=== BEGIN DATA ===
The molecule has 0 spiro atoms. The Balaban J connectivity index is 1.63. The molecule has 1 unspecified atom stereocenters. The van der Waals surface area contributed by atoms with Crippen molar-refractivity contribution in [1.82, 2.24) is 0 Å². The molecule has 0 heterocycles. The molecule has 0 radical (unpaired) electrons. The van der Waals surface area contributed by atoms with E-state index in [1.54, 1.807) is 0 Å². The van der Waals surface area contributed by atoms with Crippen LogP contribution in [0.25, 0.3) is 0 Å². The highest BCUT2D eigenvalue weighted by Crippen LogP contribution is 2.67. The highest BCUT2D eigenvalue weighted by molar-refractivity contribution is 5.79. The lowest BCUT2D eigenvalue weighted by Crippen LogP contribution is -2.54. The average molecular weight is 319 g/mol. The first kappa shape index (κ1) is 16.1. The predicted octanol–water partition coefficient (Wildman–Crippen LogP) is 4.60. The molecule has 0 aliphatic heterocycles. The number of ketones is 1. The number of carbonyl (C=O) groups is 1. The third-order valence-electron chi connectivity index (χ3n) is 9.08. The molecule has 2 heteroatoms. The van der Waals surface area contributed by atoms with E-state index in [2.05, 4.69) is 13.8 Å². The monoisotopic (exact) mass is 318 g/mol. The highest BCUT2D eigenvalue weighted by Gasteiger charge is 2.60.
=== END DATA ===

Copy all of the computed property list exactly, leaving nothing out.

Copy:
The molecule has 0 spiro atoms. The Balaban J connectivity index is 1.63. The molecule has 1 unspecified atom stereocenters. The van der Waals surface area contributed by atoms with Crippen molar-refractivity contribution in [1.82, 2.24) is 0 Å². The molecule has 0 heterocycles. The molecule has 0 radical (unpaired) electrons. The van der Waals surface area contributed by atoms with E-state index in [1.54, 1.807) is 0 Å². The van der Waals surface area contributed by atoms with Crippen LogP contribution in [0.25, 0.3) is 0 Å². The highest BCUT2D eigenvalue weighted by Crippen LogP contribution is 2.67. The highest BCUT2D eigenvalue weighted by molar-refractivity contribution is 5.79. The lowest BCUT2D eigenvalue weighted by Crippen LogP contribution is -2.54. The average molecular weight is 319 g/mol. The first kappa shape index (κ1) is 16.1. The predicted octanol–water partition coefficient (Wildman–Crippen LogP) is 4.60. The molecule has 0 aliphatic heterocycles. The number of ketones is 1. The number of carbonyl (C=O) groups is 1. The third-order valence-electron chi connectivity index (χ3n) is 9.08. The molecule has 2 heteroatoms. The van der Waals surface area contributed by atoms with E-state index in [2.05, 4.69) is 13.8 Å². The monoisotopic (exact) mass is 318 g/mol. The highest BCUT2D eigenvalue weighted by Gasteiger charge is 2.60.